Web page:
GETTING STARTED WITH PRIVATE GOOGLE ACCESS
PRIVATE GOOGLE ACCESS
PRIVATE GOOGLE ACCESS FOR ON-PREM HOSTS
OTHER TYPES OF PRIVATE ACCESS
The course is part of these learning paths
In this course, we look at configuring Private Google access starting with an overview of what it is, before moving on to networking and DNS configuration as well as routing and firewalls. We'll then walk you through a guided demonstration of how to enable Private Google Access so that you get a practical understanding of the service.
We'll also look at Private Google Access for on-premises hosts, covering domain names, virtual IPs, networking and DNS configuration, and permissions. We'll wrap with Private Services Access and Serverless VPC Access.
- Learn about Private Google Access, its networking and DNS requirements, and how to configure routing and firewalls to use it
- Learn about Private Google Access for on-premises hosts, its requirements, its permissions, and how to use it
- Get a high-level overview of Private Services Access and Serverless VPC Access
This course is intended for those who wish to learn how to configure private Google access on the GCP platform.
To get the most out of this course, you should have a basic knowledge of GCP.
Welcome back! In this lesson, we are going to take a quick look at each of the Private Google Access-specific domains and VIPs. We’ll also take a look at what a typical configuration looks like when configuring Private Google Access for on-prem hosts.
If the table on your screen looks familiar, it’s because it’s the same table we looked at when we covered networking and DNS for Private Google Access. We aren’t going to re-hash the same lesson all over again, but I just wanted to touch on this topic in the context of private Google Access for on-prem hosts just to be complete.
When you enable private google access for on-prem hosts, you must use one of the options shown in this table.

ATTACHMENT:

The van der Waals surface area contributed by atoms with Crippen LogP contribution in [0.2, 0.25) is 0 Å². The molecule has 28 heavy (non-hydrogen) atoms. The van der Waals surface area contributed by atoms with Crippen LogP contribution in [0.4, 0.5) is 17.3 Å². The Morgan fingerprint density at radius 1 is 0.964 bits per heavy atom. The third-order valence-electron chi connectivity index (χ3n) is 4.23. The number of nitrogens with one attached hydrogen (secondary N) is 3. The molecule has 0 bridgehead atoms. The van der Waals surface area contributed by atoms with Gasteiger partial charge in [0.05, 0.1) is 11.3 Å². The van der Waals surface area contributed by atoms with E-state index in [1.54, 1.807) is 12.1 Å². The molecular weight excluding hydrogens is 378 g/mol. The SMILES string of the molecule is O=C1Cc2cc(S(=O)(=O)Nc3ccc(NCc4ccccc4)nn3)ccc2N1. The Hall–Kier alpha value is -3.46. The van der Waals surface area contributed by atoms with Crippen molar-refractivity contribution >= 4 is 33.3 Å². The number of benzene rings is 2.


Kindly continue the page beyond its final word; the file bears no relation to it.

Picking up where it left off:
Like we had for Private Google Access, we have entries for default domains, the private.googleapis.com domain, and the restricted.googleapis.com domain.
The private.googleapis.com domain has the same IP range of 22.214.171.124/30 that we talked about earlier and is used to access Google APIs and Services via a set of IP addresses that are only routable from within Google Cloud.
The restricted.googleapis.com domain, with a range of 126.96.36.199/30, enables access to all Google APIs and services that are supported by VPC Service Controls and BLOCKS access to those that are not supported. You would use restricted.googleapis.com to access Google APIs and Services via a set of IPs that are only routable from within Google Cloud and when you need to access only those Google APIs and services that are supported by VPC Service Controls.
So, with that said, what does a typical Private Google Access for on-prem hosts configuration look like?
The image on your screen depicts a typical configuration for Private Google Access for on-prem hosts.
What this diagram shows is an on-prem network connected to a VPC network through a Cloud VPN tunnel. In such a configuration, traffic from an on-prem host, and bound for Google APIs, will first traverse the VPN tunnel to reach the VPC network. Once this traffic hits the VPC network, it will then follow a route that has the default internet gateway configured as the next hop. This causes the traffic to exit the VPC network. Once it leaves the VPC network in this example, it is delivered to restricted.googleapis.com.
Let’s look at some of the specifics here.
Notice that the on-prem DNS in this example uses a CNAME record that maps *.googleapis.com to restricted.googleapis.com. restrictedgoogleapis.com, in turn, resolves to 188.8.131.52/30 through Google’s published DNS records.
The Cloud Router in this example advertises the 184.108.40.206/30 range through the Cloud VPN tunnel. This is achieved through a custom route advertisement. As a result, traffic bound for Google APIs gets routed through the VPN to the VPC network in Google Cloud.
Now, once the traffic hits the VPC network, a custom static route that’s added to the VPC network directs any traffic bound for 220.127.116.11/30 to the default internet gateway, since the default internet gateway is configured as the next hop.
The traffic is then routed to the appropriate API or service by Google.
Join me in the next lesson, where we’ll take a closer look at Networking and DNS configuration.
Tom is a 25+ year veteran of the IT industry, having worked in environments as large as 40k seats and as small as 50 seats. Throughout the course of a long an interesting career, he has built an in-depth skillset that spans numerous IT disciplines. Tom has designed and architected small, large, and global IT solutions.
In addition to the Cloud Platform and Infrastructure MCSE certification, Tom also carries several other Microsoft certifications. His ability to see things from a strategic perspective allows Tom to architect solutions that closely align with business needs.
In his spare time, Tom enjoys camping, fishing, and playing poker.